At our table Jeffrey showed us cannisters of dice the bar kept for patrons to play a game. Each cannister held five dice. To play, each of us placed our dice in front of us on the table, shook the cannister, then peeked to see which numbers were face-up. We then began bidding, each player speculating how many of a certain number could be revealed across all of the players' dice. For example, if I opened with, "five fours," the player to my left would have to bid at least "five fives", or perhaps "six twos". If he didn't think he could make a greater bid, he would call me on mine. Ones were considered wild and could be used as any number. Once a bid had been called, we all revealed which dice were in front of us.
I think it was supposed to be a drinking game, but none of us were actually drinking alcohol--just fancy fruit juice blends. It was fun: we played for about an hour, after which I showed them a quickly improvised version of the dice/card game Fill or Bust. That was good for another hour or so of laughter around the table.
Jen and Tracy have been co-workers at CRI--China Radio International--for many years, which is how the couples came to know each other. Lu Jun asked why I never sent my resume in to CRI as they told me to last August. I confessed that I thought they were being polite, not really expecting there to be a real potential for employment. For years I have been told that I have a "radio voice," so have entertained the notion of going on-air in the past. Everybody around the table insisted that there really were positions with fair salary available and that I should send my resume in--they would be the right folks who could land me a job at CRI.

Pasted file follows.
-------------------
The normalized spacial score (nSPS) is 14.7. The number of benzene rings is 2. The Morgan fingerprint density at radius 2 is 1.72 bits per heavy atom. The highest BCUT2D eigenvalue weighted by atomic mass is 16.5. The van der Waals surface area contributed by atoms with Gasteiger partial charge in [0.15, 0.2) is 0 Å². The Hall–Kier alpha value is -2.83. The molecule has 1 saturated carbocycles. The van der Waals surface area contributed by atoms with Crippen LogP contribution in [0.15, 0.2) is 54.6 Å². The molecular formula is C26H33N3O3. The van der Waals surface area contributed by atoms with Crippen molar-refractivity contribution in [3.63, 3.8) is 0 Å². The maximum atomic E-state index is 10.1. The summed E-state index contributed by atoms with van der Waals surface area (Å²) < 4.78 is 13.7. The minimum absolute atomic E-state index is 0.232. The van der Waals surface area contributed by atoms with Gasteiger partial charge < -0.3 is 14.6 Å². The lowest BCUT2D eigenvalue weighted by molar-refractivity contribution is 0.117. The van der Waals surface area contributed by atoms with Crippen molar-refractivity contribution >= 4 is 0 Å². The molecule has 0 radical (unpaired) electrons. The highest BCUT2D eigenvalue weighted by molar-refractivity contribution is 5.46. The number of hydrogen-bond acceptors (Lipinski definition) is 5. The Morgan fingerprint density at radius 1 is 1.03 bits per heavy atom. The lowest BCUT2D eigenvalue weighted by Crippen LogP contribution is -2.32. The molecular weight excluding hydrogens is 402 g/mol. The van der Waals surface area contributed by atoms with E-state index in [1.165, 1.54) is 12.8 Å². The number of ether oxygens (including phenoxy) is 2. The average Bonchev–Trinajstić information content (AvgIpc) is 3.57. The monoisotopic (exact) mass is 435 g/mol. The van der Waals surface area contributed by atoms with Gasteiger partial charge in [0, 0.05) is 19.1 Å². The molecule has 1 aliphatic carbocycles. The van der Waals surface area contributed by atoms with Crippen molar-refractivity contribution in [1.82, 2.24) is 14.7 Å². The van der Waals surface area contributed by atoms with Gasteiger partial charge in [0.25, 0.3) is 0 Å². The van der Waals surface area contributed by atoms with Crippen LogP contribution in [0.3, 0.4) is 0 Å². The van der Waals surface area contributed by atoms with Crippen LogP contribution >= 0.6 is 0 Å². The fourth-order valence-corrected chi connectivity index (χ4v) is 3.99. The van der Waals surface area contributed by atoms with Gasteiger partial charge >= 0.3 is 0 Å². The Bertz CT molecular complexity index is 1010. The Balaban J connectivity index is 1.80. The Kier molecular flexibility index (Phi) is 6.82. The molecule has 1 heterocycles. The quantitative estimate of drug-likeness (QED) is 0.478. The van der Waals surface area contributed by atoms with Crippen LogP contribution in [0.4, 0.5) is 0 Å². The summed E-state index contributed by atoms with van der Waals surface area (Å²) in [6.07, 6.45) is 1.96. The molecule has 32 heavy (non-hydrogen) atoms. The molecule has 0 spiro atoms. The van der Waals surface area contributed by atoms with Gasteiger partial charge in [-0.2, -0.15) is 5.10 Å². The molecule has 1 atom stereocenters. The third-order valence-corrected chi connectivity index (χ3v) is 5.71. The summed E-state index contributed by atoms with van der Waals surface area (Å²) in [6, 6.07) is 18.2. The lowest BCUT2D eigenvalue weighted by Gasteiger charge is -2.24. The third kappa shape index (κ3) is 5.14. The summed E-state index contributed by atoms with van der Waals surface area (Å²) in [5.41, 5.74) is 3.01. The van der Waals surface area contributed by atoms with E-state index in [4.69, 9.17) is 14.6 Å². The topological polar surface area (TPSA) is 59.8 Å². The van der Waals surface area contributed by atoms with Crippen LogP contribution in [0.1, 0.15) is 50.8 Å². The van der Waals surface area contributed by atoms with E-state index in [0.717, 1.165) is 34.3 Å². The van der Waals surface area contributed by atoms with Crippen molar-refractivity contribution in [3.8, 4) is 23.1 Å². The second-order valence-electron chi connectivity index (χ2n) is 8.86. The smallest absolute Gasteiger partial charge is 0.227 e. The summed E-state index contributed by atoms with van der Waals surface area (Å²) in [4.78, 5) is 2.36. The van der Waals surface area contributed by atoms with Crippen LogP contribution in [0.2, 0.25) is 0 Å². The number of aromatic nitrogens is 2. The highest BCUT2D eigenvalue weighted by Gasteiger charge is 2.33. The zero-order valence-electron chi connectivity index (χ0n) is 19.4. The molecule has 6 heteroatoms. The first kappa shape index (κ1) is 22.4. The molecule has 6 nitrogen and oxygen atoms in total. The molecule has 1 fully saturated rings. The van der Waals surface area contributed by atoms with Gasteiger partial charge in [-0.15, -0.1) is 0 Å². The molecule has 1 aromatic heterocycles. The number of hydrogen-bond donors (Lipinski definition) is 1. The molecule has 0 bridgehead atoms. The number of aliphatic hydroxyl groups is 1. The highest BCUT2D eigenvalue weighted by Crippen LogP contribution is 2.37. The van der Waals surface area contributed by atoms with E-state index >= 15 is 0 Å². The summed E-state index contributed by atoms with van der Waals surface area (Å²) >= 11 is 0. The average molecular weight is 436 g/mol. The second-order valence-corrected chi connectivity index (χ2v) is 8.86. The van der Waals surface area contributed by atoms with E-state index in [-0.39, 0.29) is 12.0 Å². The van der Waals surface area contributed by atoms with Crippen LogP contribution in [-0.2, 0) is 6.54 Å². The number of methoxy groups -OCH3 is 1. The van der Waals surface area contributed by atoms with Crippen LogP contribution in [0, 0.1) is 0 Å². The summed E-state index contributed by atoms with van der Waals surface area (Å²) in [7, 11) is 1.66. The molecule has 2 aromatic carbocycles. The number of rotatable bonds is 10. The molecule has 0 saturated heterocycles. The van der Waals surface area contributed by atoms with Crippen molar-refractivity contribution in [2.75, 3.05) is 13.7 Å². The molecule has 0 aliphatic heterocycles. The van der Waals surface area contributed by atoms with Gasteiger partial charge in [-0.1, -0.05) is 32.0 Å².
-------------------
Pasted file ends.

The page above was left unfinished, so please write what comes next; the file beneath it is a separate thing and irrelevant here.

So, why not, I figure. I had been planning on moving on from Xinjiang after this next term, anyway. It won't hurt to see what's available in Beijing.
In other potential journalistic pursuits, I got together with Fan today, one of the editors at World Vision. Joyce, Lisa, and I met him at a Beijing teahouse. I mentioned that I'd be going down to Myanmar and Laos--would they be able to use specific photos or articles written about that area? "Sure," Fan said. "Show us what you come up with." So, I may be putting together another article for that magazine after my time in Southeast Asia.
Afterwards Lisa, Joyce, and I took a sushi lunch, then visited Joyce's office. Joyce is presently working for a company that is trying to create services using SMS text messaging and on-line forums for farmers to get the best prices on their crops. She showed us a PowerPoint presentation she'd put together to attract investors. It actually looked like a fairly reasonable business plan; Joyce always has some big project or other going.
The three of us finished up the day by going for a massage. Every massage parlor in China is different, at the one we visited last night I tried the "ear candle" service. Cleaning ears by using tiny picks and feathers is fairly standard across China, but I'd never heard of the "ear candle" service before. It turned out to be that, after the actual cleaning, the masseuse placed a plastic straw into my ear. She then lit the end on fire and let it smolder down for several minutes.
I imagined that maybe the burning flame would create a vacuum, expelling earwax out through the straw. Perhaps that's what was supposed to happen, or maybe there are believed to be some other benefits to slowly melting down a tube of plastic sticking out of your ear. Whatever the case, I didn't feel any special sensation as the straw smoldered. However, my ears are nice and clean inside now...